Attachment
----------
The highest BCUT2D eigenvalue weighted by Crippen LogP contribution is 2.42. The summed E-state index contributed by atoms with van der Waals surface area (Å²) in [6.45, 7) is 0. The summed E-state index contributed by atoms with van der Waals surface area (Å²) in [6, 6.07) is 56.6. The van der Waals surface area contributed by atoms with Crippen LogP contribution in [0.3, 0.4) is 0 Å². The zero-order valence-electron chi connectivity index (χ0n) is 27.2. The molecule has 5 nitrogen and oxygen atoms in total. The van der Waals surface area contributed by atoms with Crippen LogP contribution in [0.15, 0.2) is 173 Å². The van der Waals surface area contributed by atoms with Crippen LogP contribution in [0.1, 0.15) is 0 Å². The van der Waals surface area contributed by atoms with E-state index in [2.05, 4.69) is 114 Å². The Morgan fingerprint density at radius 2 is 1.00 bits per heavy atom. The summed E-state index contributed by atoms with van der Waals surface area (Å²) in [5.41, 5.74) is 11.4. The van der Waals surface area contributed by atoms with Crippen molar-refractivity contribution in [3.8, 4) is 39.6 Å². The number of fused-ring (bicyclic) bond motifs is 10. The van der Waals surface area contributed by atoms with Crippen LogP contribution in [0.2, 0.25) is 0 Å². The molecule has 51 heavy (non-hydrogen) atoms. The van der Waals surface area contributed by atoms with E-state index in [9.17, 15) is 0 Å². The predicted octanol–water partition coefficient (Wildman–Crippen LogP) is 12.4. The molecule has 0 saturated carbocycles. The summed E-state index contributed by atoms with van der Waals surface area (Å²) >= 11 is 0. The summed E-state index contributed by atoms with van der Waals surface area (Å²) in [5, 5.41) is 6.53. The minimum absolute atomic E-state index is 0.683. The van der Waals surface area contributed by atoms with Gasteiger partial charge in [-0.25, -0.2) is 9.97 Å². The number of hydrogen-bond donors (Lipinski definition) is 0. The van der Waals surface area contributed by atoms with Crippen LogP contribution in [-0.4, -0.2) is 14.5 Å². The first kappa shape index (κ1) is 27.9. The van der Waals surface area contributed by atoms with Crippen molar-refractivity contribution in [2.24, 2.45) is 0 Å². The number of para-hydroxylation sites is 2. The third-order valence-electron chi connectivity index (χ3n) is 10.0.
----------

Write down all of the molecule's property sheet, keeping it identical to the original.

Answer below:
The highest BCUT2D eigenvalue weighted by Crippen LogP contribution is 2.42. The summed E-state index contributed by atoms with van der Waals surface area (Å²) in [6.45, 7) is 0. The summed E-state index contributed by atoms with van der Waals surface area (Å²) in [6, 6.07) is 56.6. The van der Waals surface area contributed by atoms with Crippen LogP contribution in [0.3, 0.4) is 0 Å². The zero-order valence-electron chi connectivity index (χ0n) is 27.2. The molecule has 5 nitrogen and oxygen atoms in total. The van der Waals surface area contributed by atoms with Crippen LogP contribution in [0.15, 0.2) is 173 Å². The van der Waals surface area contributed by atoms with Crippen LogP contribution in [0.1, 0.15) is 0 Å². The van der Waals surface area contributed by atoms with E-state index in [2.05, 4.69) is 114 Å². The Morgan fingerprint density at radius 2 is 1.00 bits per heavy atom. The summed E-state index contributed by atoms with van der Waals surface area (Å²) in [5.41, 5.74) is 11.4. The van der Waals surface area contributed by atoms with Crippen molar-refractivity contribution in [3.8, 4) is 39.6 Å². The number of fused-ring (bicyclic) bond motifs is 10. The van der Waals surface area contributed by atoms with Crippen LogP contribution in [0.2, 0.25) is 0 Å². The molecule has 51 heavy (non-hydrogen) atoms. The van der Waals surface area contributed by atoms with E-state index in [9.17, 15) is 0 Å². The predicted octanol–water partition coefficient (Wildman–Crippen LogP) is 12.4. The molecule has 0 saturated carbocycles. The summed E-state index contributed by atoms with van der Waals surface area (Å²) >= 11 is 0. The summed E-state index contributed by atoms with van der Waals surface area (Å²) in [5, 5.41) is 6.53. The minimum absolute atomic E-state index is 0.683. The van der Waals surface area contributed by atoms with Gasteiger partial charge in [-0.25, -0.2) is 9.97 Å². The number of hydrogen-bond donors (Lipinski definition) is 0. The van der Waals surface area contributed by atoms with Crippen LogP contribution in [-0.4, -0.2) is 14.5 Å². The first kappa shape index (κ1) is 27.9. The van der Waals surface area contributed by atoms with Crippen molar-refractivity contribution in [2.24, 2.45) is 0 Å². The number of para-hydroxylation sites is 2. The third-order valence-electron chi connectivity index (χ3n) is 10.0.